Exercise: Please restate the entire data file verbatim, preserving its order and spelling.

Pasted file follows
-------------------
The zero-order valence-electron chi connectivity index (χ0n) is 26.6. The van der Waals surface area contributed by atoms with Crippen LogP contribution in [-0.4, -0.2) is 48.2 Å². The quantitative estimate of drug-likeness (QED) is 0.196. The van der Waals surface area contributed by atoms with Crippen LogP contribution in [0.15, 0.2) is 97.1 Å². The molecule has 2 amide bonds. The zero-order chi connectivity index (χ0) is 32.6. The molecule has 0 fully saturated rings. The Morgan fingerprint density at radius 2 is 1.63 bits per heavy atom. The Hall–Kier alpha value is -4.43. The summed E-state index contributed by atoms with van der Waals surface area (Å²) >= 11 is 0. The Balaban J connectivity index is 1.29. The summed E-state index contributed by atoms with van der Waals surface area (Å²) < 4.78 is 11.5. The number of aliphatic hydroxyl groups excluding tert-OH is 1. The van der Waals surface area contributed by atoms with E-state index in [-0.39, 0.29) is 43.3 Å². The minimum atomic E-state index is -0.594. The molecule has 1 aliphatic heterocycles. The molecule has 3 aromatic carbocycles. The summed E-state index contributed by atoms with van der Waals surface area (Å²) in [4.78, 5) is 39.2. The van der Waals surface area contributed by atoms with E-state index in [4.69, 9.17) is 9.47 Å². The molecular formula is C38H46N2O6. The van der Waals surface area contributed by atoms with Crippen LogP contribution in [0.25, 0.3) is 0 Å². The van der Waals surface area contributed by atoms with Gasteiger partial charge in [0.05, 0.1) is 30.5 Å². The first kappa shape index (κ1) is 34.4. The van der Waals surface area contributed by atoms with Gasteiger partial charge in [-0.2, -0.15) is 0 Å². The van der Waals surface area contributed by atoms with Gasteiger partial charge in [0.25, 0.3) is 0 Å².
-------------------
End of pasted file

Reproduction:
The zero-order valence-electron chi connectivity index (χ0n) is 26.6. The van der Waals surface area contributed by atoms with Crippen LogP contribution in [-0.4, -0.2) is 48.2 Å². The quantitative estimate of drug-likeness (QED) is 0.196. The van der Waals surface area contributed by atoms with Crippen LogP contribution in [0.15, 0.2) is 97.1 Å². The molecule has 2 amide bonds. The zero-order chi connectivity index (χ0) is 32.6. The molecule has 0 fully saturated rings. The Morgan fingerprint density at radius 2 is 1.63 bits per heavy atom. The Hall–Kier alpha value is -4.43. The summed E-state index contributed by atoms with van der Waals surface area (Å²) >= 11 is 0. The Balaban J connectivity index is 1.29. The summed E-state index contributed by atoms with van der Waals surface area (Å²) < 4.78 is 11.5. The number of aliphatic hydroxyl groups excluding tert-OH is 1. The van der Waals surface area contributed by atoms with E-state index in [-0.39, 0.29) is 43.3 Å². The minimum atomic E-state index is -0.594. The molecule has 1 aliphatic heterocycles. The molecule has 3 aromatic carbocycles. The summed E-state index contributed by atoms with van der Waals surface area (Å²) in [4.78, 5) is 39.2. The van der Waals surface area contributed by atoms with E-state index in [4.69, 9.17) is 9.47 Å². The molecular formula is C38H46N2O6. The van der Waals surface area contributed by atoms with Crippen LogP contribution in [0.25, 0.3) is 0 Å². The van der Waals surface area contributed by atoms with Gasteiger partial charge in [0.05, 0.1) is 30.5 Å². The first kappa shape index (κ1) is 34.4. The van der Waals surface area contributed by atoms with Gasteiger partial charge in [-0.2, -0.15) is 0 Å². The van der Waals surface area contributed by atoms with Gasteiger partial charge in [0.25, 0.3) is 0 Å².